My Collection and Me

SomersetClive is delighted to bring you the first in an occasional series in which we will be visiting residents of Smalltown and Dullbridge who have amassed extensive collections of interesting artifacts.

First up it is the turn of Smalltown and Dullbridge Headmistress and Mayor Kelsey Dullard. Cllr Dullard invited us to her home to show us her incredible collection and share some of her favourite pieces with us.

“Hello and welcome to my home. I’m delighted you’ve been able to join me so that I can share my love for my lovely hobby.

Everyone should have a hobby. Hobbies are wonderful for mental health, as focusing on a hobby can help people to forget their mundane lives. A hobby doesn’t have to be expensive – you can collect anything at all. There are lots of lovely things out there which can be collected for free or next to nothing, for example, Councillor and Deputy Headmistress, Eugenie Sherry collects used yoghurt pots and you can often spot her on bin days going through the recycling boxes in Smalltown and Dullbridge searching for new additions for her collection.

Collecting things like used yoghurt pots gets you out into the lovely fresh air and gives you the opportunity to chat with other collectors who may be searching for new items to add to their own collections.

Personally, I’ve been collecting used tea bags for over 55 years now and nothing brings me greater pleasure than to be able to add a new used tea bag to my collection. When I’m not cutting ribbons and drinking tea in Smalltown and Dullbridge then you’ll find me hunting through residents’ lovely bins searching for used tea bags.

I recently took part in a lovely beach clean in Barrow where I was delighted to add 26 used tea bags to my collection and on Saturday I joined a lovely team of litter-pickers on Smalltown Beach and trawled through the flotsam and jetsam along the tide line and found yet another 15 used tea bags to add to my bevy of bags.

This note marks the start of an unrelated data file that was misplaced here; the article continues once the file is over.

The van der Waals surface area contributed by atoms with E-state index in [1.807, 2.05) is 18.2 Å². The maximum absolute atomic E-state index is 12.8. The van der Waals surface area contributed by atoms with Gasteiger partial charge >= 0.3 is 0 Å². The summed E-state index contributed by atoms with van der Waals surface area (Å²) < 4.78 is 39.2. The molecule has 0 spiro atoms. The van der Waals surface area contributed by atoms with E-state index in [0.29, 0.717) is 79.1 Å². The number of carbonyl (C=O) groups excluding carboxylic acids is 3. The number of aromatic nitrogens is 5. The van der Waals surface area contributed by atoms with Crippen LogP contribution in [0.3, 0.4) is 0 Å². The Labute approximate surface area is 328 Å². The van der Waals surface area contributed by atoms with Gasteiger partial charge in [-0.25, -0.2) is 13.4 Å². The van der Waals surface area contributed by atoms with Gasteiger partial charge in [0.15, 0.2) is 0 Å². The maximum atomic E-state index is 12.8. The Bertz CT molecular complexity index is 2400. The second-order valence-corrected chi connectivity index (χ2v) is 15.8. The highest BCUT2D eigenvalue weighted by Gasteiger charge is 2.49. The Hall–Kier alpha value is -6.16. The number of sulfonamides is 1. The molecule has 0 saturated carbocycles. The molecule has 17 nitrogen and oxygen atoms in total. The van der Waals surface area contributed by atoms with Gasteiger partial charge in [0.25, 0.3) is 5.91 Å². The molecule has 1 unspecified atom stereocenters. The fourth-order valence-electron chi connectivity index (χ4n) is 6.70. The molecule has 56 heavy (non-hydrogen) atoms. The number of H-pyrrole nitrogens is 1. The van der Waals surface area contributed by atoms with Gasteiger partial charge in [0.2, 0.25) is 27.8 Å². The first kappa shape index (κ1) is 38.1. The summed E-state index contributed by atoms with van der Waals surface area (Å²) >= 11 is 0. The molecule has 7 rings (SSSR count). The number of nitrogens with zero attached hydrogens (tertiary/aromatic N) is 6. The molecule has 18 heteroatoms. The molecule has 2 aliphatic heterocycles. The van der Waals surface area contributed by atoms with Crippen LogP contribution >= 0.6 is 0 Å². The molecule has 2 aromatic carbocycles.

As you can see I spend a lot of time cataloguing my collection and rearranging my displays. Writing lists is a very enjoyable part of my hobby. I love a good list and it helps me to keep my lovely collection organised. I currently have 94,767 used tea bags and I like to organise them by size, shape, type of tea and, where possible, manufacturer.

To the casual observer tea bags may look all the same, but we’ve actually come a long way in terms of development since the first tea bags were introduced in 756 by the Chinese. Those original teabags are now exceptionally rare and were made of folded square scraps of paper. Since then tea bags have changed in shape and style, as manufacturers tried to find the best way to deliver lovely tea in a quick and convenient fashion.

The idea of a triangular tea bag was short lived and consequently I don’t have many of those. Circular tea bags were made illegal by an Act of Parliament initiated (or should that be iniTEAated? – just my little joke) by the BeFuddled Party in 2012, as their shape was a catastrophe for the environment due to the waste of paper incurred in their production. Circular examples now change hands on auction sites for quite a lot of money and are becoming increasingly hard to find.

Nowadays we are all used to the lovely square shape which offers so much of a design advancement on that original 8th Century Chinese shape. However, types of tea have varied greatly in recent years, with the introduction of lovely fruit teas.

At this point Cllr Dullard offered to list all the different varieties of lovely fruit teas, but we declined her kind offer and fled.

Next week:- Squire Teflon shows us his vast collection of empty Albanian Whiskey bottles.

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